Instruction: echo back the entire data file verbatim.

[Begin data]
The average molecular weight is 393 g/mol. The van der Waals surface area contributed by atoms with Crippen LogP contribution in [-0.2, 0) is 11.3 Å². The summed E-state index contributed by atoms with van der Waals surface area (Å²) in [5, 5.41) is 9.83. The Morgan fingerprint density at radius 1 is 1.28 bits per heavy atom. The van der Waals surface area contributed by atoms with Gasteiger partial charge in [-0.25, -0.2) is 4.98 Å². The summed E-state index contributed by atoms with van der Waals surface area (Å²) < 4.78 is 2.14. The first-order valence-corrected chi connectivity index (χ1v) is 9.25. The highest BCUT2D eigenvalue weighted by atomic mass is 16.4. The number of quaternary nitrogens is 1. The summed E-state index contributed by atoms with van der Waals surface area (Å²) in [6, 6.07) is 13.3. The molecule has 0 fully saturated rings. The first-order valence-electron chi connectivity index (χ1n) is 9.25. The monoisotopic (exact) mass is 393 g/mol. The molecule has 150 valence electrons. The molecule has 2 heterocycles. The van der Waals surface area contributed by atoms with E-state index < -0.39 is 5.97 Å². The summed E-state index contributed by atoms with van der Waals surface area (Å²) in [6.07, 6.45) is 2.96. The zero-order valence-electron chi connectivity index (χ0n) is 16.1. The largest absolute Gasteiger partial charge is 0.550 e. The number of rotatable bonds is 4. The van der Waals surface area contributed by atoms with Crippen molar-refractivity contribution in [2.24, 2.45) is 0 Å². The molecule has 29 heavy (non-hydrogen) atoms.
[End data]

The average molecular weight is 393 g/mol. The van der Waals surface area contributed by atoms with Crippen LogP contribution in [-0.2, 0) is 11.3 Å². The summed E-state index contributed by atoms with van der Waals surface area (Å²) in [5, 5.41) is 9.83. The Morgan fingerprint density at radius 1 is 1.28 bits per heavy atom. The van der Waals surface area contributed by atoms with Gasteiger partial charge in [-0.25, -0.2) is 4.98 Å². The summed E-state index contributed by atoms with van der Waals surface area (Å²) < 4.78 is 2.14. The first-order valence-corrected chi connectivity index (χ1v) is 9.25. The highest BCUT2D eigenvalue weighted by atomic mass is 16.4. The number of quaternary nitrogens is 1. The summed E-state index contributed by atoms with van der Waals surface area (Å²) in [6, 6.07) is 13.3. The molecule has 0 fully saturated rings. The first-order valence-electron chi connectivity index (χ1n) is 9.25. The monoisotopic (exact) mass is 393 g/mol. The molecule has 150 valence electrons. The molecule has 2 heterocycles. The van der Waals surface area contributed by atoms with E-state index < -0.39 is 5.97 Å². The summed E-state index contributed by atoms with van der Waals surface area (Å²) in [6.07, 6.45) is 2.96. The zero-order valence-electron chi connectivity index (χ0n) is 16.1. The largest absolute Gasteiger partial charge is 0.550 e. The number of rotatable bonds is 4. The van der Waals surface area contributed by atoms with Crippen molar-refractivity contribution in [2.24, 2.45) is 0 Å². The molecule has 29 heavy (non-hydrogen) atoms.